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From the College of Natural Sciences
Five Natural Sciences Faculty Receive NSF CAREER Awards

Five Natural Sciences Faculty Receive NSF CAREER Awards

Five faculty in The University of Texas at Austin's College of Natural Sciences have recently received distinguished Faculty Early Career Development (CAREER) Awards from the National Science Foundation. The CAREER award recognizes junior faculty for their potential to serve as academic role models in research and education and to lead advances in the mission of their department or organization.

7 Insights About Aging from College of Natural Sciences Researchers

7 Insights About Aging from College of Natural Sciences Researchers

In less than 15 years, the U.S. Census Bureau projects older adults (over 65) will outnumber children for the first time in history. Research on the relationships, health and well-being of the elderly has traditionally lagged behind research on children, adolescents and young adults. With its Center on Aging and Population Sciences (CAPS) and Texas Aging and Longevity Center (TALC) and its status in the Age-Friendly University (AFU) Global Network, The University of Texas at Austin is working to advance understanding about and support for older populations.

Mini Robots Reveal Links Between Bird Flocks and General Relativity

Mini Robots Reveal Links Between Bird Flocks and General Relativity

When self-propelling objects or living things interact with each other, interesting phenomena can occur. Birds align with each other when they flock together. People at a concert spontaneously create vortices when they nudge and bump into each other. Fire ants work together to create rafts that float on the water's surface.

Two small robots move on a stretchy, trampoline-like surface.
Maggie Miller Receives Maryam Mirzakhani New Frontiers Prize

Maggie Miller Receives Maryam Mirzakhani New Frontiers Prize

Maggie Miller, a UT Austin alumna in mathematics who will soon return to join the faculty, has been awarded a Maryam Mirzakhani New Frontiers Prize, an early career award for women in mathematics that is part of the annual Breakthrough Prizes. She is being honored for her work on fibered ribbon knots and surfaces in 4-dimensional manifolds.

Visualizing Science 2022: Illuminating the Intrinsic Beauty in Academic Research

Visualizing Science 2022: Illuminating the Intrinsic Beauty in Academic Research

This past spring, the College of Natural Sciences invited our University of Texas at Austin faculty, staff and students to send in the top images from their research for our Visualizing Science competition. The images they produced nourish both the mind and the soul, offering not only food for thought but a feast for the eyes as well.

Cancer Agency Awards Grant to Recruit New Faculty in Chemistry

Cancer Agency Awards Grant to Recruit New Faculty in Chemistry

The Cancer Prevention and Research Institute of Texas (CPRIT) Oversight Committee recently awarded a recruitment grant for Ku-Lung "Ken" Hsu, a chemist joining The University of Texas at Austin. The CPRIT Scholar recruitment grant program attracts established and up-and-coming researchers to Texas institutions to advance their cancer-related research.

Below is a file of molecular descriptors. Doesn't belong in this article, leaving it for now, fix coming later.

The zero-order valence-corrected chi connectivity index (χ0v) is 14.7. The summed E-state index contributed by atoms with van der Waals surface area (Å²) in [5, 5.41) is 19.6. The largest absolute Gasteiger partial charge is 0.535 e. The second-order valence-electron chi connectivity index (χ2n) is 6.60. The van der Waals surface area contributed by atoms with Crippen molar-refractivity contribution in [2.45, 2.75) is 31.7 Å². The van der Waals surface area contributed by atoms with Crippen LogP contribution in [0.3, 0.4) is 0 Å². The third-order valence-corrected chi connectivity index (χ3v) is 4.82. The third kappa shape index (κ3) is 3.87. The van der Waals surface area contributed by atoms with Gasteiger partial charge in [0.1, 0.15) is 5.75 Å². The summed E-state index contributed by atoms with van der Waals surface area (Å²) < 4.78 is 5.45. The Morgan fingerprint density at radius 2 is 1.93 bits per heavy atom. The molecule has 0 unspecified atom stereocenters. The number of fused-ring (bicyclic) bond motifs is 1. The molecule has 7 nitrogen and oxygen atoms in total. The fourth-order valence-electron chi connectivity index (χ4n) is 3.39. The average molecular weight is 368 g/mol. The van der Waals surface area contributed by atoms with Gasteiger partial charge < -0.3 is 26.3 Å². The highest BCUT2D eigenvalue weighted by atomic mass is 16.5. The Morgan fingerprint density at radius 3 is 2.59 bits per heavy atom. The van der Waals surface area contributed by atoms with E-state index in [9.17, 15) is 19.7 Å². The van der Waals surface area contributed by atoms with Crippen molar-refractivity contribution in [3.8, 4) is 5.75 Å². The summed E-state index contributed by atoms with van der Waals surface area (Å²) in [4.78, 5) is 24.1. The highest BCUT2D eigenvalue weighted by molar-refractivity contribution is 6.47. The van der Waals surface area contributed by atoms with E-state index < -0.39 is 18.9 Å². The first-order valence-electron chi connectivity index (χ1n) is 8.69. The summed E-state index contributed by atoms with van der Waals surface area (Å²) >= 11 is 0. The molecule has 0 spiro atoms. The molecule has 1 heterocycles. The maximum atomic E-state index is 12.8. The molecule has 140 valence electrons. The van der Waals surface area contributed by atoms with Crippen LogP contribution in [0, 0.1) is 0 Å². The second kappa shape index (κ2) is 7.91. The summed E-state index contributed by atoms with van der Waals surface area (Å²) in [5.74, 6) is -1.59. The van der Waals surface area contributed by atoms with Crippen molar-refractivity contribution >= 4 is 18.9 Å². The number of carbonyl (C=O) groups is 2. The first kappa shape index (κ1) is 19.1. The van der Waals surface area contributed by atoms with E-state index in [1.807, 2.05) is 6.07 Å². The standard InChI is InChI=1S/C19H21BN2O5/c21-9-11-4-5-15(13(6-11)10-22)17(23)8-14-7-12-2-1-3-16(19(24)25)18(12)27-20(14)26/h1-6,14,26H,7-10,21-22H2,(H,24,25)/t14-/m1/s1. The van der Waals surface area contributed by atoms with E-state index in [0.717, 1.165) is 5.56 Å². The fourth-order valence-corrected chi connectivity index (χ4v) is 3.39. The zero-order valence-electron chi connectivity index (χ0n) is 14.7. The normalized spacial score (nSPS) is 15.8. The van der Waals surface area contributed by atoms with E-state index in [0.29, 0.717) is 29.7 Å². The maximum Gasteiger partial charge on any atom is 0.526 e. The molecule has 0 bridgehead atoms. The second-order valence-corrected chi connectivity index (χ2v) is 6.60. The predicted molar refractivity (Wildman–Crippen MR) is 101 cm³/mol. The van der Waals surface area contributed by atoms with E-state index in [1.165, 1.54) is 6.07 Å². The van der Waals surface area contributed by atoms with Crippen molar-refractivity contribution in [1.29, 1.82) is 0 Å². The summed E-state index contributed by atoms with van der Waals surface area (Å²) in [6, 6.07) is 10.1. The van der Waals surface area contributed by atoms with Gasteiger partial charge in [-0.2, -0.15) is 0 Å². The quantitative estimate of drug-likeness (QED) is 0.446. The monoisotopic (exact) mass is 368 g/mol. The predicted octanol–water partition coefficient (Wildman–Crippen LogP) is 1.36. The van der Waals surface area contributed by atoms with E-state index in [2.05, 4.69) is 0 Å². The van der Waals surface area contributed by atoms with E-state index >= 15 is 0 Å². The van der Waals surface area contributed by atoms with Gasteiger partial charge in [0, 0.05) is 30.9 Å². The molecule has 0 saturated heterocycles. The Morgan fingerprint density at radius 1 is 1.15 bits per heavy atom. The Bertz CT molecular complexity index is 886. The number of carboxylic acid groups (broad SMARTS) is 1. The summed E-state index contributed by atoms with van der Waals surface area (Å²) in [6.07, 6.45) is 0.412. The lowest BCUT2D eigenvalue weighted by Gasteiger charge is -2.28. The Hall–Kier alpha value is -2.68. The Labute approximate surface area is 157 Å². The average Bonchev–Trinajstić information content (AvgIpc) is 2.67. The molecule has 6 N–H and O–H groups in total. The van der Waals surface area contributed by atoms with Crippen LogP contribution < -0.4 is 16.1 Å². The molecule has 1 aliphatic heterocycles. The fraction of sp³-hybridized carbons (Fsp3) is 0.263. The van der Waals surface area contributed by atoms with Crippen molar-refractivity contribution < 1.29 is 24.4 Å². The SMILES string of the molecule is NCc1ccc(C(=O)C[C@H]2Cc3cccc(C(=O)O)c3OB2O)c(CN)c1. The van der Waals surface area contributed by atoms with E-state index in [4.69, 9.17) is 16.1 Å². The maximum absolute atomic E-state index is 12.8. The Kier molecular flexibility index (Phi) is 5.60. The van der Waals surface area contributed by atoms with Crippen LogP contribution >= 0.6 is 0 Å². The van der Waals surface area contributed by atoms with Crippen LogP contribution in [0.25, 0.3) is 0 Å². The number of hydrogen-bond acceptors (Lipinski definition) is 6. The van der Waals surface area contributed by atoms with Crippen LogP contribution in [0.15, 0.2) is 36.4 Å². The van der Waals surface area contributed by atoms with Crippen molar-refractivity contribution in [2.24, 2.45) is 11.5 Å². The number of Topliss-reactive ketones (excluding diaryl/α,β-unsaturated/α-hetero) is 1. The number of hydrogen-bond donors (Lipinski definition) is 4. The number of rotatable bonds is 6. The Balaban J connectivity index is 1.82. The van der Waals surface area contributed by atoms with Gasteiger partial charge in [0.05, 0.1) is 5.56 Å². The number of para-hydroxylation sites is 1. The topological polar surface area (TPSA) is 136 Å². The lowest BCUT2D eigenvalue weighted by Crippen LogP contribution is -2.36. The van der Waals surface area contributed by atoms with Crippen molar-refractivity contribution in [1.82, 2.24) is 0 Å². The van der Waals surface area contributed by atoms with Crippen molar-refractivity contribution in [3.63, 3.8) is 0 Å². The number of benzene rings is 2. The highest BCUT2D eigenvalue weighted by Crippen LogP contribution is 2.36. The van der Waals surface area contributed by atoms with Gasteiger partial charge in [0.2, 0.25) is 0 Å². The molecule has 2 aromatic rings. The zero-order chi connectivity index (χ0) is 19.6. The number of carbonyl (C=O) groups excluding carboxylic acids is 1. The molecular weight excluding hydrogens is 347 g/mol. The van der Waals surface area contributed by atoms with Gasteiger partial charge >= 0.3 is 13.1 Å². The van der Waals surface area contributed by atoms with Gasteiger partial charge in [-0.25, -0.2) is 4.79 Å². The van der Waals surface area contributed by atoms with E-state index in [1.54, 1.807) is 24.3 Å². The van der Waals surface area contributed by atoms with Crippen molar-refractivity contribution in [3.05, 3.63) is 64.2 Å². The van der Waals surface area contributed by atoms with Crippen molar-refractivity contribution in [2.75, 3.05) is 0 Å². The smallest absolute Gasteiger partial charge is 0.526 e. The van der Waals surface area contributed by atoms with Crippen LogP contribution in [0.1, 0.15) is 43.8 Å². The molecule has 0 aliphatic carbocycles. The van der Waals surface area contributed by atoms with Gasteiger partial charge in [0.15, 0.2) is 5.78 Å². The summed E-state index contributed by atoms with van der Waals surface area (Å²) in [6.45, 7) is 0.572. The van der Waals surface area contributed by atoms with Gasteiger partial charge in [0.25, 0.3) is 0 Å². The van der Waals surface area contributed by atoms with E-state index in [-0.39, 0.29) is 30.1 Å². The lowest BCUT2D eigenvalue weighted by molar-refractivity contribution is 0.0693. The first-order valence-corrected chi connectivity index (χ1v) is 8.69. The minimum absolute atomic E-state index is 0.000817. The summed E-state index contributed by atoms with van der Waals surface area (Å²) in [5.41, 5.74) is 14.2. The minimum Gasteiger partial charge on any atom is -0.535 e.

New Research Advances Fight Against Human Metapneumovirus

New Research Advances Fight Against Human Metapneumovirus

Human metapneumovirus (hMPV), a virus that infects the upper and lower respiratory systems—leading to bronchitis and pneumonia in some patients—could soon meet its medical match. A scientific team in Texas, in collaboration with biotech companies, has made recent breakthroughs in understanding the virus, and their efforts could lead to everything from the first-ever vaccines against hMPV to new, highly effective therapeutics.

Cognitive Impairment in Hispanic Adults Linked to Discrimination Experiences

Cognitive Impairment in Hispanic Adults Linked to Discrimination Experiences

Black and Latino people experience higher rates of Alzheimer's disease and related dementias than non-Hispanic white people, but scientists have never known why. Now a new study shows that experiences with discrimination may be playing a role in disproportionate experiences of cognitive decline.

Potential New Drug Target Could Boost Effectiveness of Chemotherapy Drugs

Potential New Drug Target Could Boost Effectiveness of Chemotherapy Drugs

Researchers at The University of Texas at Austin have discovered that a large family of reverse transcriptases (RTs)—enzymes that are found in all organisms and have been extensively studied for more than 50 years—have the previously unsuspected ability to repair DNA damage. The discovery makes them a potential new drug target that might be exploited to block cancer cells from developing resistance to radiation and chemotherapy drugs. The findings were published today in the journal Cell.

Enzymes in a large family called group II intron-like RTs have 3D structures that are remarkably similar, which suggests they share the ability to help repair double-strand DNA breaks. This image is a superposition of two of these enzymes: G2L4 and GsI-IIC RT. Their shared (or conserved) structures are in alternating green and gray. Credit: University of Texas at Austin.
Steven Weinberg’s Test of Quantum Mechanics Might Soon Be Realized

Steven Weinberg’s Test of Quantum Mechanics Might Soon Be Realized

About six years ago, Mark Raizen got a phone call from his University of Texas at Austin colleague, the Nobel laureate Steven Weinberg.

"He had a lot of questions for me about atomic clocks," Raizen said. "He had this idea for testing quantum mechanics, and he asked me if I could come up with a realistic system to do it in."

An ytterbium lattice atomic clock at the National Institute of Standards and Technology. NIST physicists combined two of these experimental clocks to make the world’s most stable single atomic clock. Credit: N. Phillips/NIST